AFAIK they found ladders for square roots up to 17.

Mar 7, 2004, 10:48:46â€¯AM3/7/04

to

zaphod wrote

> before i send anything to Neil's OEIS, what am i

> sending exactly? i assume only the part about

> the limit of p/q, right?

>

No, that is the not so interesting part, sorry.

See my other posting, which shows that from

p(p+1)/2=q^2 for large p and q immediately follows

that p/q ~ sqrt(2).

But your relation k0*k2 = (k1-1)^2 is very nice.

Let's see what others will say.

Mar 7, 2004, 11:07:59â€¯AM3/7/04

to

"Rainer Rosenthal" <r.ros...@web.de> wrote in message

news:c2fg9p$1t86g7$1...@ID-54909.news.uni-berlin.de...

>

>

> No, that is the not so interesting part, sorry.

> See my other posting, which shows that from

> p(p+1)/2=q^2 for large p and q immediately follows

> that p/q ~ sqrt(2).

>

> But your relation k0*k2 = (k1-1)^2 is very nice.

> Let's see what others will say.

>

> Best regards,

> Rainer Rosenthal

> r.ros...@web.de

>

alright. man, and i really thought that sqrt(2) thing was cool...

*pouts*

Mar 7, 2004, 11:48:03â€¯AM3/7/04

to

"Zdenek Jizba" <ji...@verizon.net> wrote in message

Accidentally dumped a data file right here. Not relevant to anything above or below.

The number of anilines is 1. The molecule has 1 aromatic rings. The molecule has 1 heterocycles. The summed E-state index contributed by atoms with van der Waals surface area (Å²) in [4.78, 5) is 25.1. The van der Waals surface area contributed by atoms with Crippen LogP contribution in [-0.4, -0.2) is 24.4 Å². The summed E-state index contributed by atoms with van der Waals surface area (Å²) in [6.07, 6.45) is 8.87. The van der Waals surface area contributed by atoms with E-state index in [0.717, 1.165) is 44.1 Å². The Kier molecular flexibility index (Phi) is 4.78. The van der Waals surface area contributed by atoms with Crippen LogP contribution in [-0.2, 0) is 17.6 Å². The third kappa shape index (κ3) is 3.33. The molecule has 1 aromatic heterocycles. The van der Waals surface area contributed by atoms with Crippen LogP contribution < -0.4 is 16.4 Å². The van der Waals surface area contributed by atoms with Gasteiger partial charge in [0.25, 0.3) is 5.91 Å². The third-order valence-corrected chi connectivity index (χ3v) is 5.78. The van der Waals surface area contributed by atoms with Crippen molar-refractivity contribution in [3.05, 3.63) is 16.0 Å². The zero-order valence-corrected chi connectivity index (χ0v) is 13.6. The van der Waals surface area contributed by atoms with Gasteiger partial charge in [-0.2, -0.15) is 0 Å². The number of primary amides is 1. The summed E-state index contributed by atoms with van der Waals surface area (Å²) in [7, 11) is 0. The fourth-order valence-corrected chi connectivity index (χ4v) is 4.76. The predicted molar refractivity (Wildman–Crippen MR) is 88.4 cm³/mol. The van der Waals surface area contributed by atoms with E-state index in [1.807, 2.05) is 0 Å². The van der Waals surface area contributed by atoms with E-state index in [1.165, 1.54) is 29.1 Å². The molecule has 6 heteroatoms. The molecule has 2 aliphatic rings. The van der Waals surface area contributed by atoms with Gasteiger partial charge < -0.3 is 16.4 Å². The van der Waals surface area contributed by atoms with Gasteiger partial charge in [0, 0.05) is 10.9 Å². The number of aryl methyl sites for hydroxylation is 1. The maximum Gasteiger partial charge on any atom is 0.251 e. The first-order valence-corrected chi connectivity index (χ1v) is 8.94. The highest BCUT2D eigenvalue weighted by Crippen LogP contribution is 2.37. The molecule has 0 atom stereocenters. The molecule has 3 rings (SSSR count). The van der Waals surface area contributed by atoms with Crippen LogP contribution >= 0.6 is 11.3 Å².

news:404B446E...@verizon.net...

>

>

>

> The ancient Greeks had their "ladders" to calculate square roots.

> For sqrt(2) the ladder was:

> 2 3

> 5 7

> 12 17

> 29 41

>

> (The first column integer equals the sum of the two integers

> above, and the second column integer equals the sum of the

> last two integers in column 1) For other ladders the rule differs.

> AFAIK they found ladders for square roots up to 17.

>

that is really really cool!!

Mar 7, 2004, 12:48:12â€¯PM3/7/04

to

"zaphod" <colin....@videotron.ca> wrote in message

news:DLz2c.47129$kR4.1...@weber.videotron.net...

> :)

>

> of course not (at least not really), but still something interesting

> nonetheless... usually the approximations you find of sqrt(2) are found

by

> calculating series which involve trig functions and all sorts of

> not-so-pretty things. i mean, who really likes series and stuff? i know

i

> dont.

How about continued fractions? They are definitely cool.

sqrt(2)= 1+1/(2+1/(2+1/(2+1/(...))))